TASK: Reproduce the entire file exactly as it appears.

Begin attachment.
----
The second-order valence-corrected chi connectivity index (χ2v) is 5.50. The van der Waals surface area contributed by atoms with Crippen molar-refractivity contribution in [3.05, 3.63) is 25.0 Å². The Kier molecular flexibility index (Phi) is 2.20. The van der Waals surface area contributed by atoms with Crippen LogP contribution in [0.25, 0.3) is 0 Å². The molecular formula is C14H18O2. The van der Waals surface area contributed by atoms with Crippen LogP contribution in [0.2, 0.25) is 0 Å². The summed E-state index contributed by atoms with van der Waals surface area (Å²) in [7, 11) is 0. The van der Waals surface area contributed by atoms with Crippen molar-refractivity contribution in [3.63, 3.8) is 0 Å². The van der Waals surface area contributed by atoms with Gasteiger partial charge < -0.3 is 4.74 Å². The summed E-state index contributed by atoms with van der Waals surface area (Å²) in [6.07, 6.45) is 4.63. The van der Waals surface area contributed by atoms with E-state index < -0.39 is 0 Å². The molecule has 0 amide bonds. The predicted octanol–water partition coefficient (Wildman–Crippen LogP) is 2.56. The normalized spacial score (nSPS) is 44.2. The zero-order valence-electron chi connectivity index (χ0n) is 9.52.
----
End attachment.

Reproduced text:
The second-order valence-corrected chi connectivity index (χ2v) is 5.50. The van der Waals surface area contributed by atoms with Crippen molar-refractivity contribution in [3.05, 3.63) is 25.0 Å². The Kier molecular flexibility index (Phi) is 2.20. The van der Waals surface area contributed by atoms with Crippen LogP contribution in [0.25, 0.3) is 0 Å². The molecular formula is C14H18O2. The van der Waals surface area contributed by atoms with Crippen LogP contribution in [0.2, 0.25) is 0 Å². The summed E-state index contributed by atoms with van der Waals surface area (Å²) in [7, 11) is 0. The van der Waals surface area contributed by atoms with Crippen molar-refractivity contribution in [3.63, 3.8) is 0 Å². The van der Waals surface area contributed by atoms with Gasteiger partial charge < -0.3 is 4.74 Å². The summed E-state index contributed by atoms with van der Waals surface area (Å²) in [6.07, 6.45) is 4.63. The van der Waals surface area contributed by atoms with E-state index < -0.39 is 0 Å². The molecule has 0 amide bonds. The predicted octanol–water partition coefficient (Wildman–Crippen LogP) is 2.56. The normalized spacial score (nSPS) is 44.2. The zero-order valence-electron chi connectivity index (χ0n) is 9.52.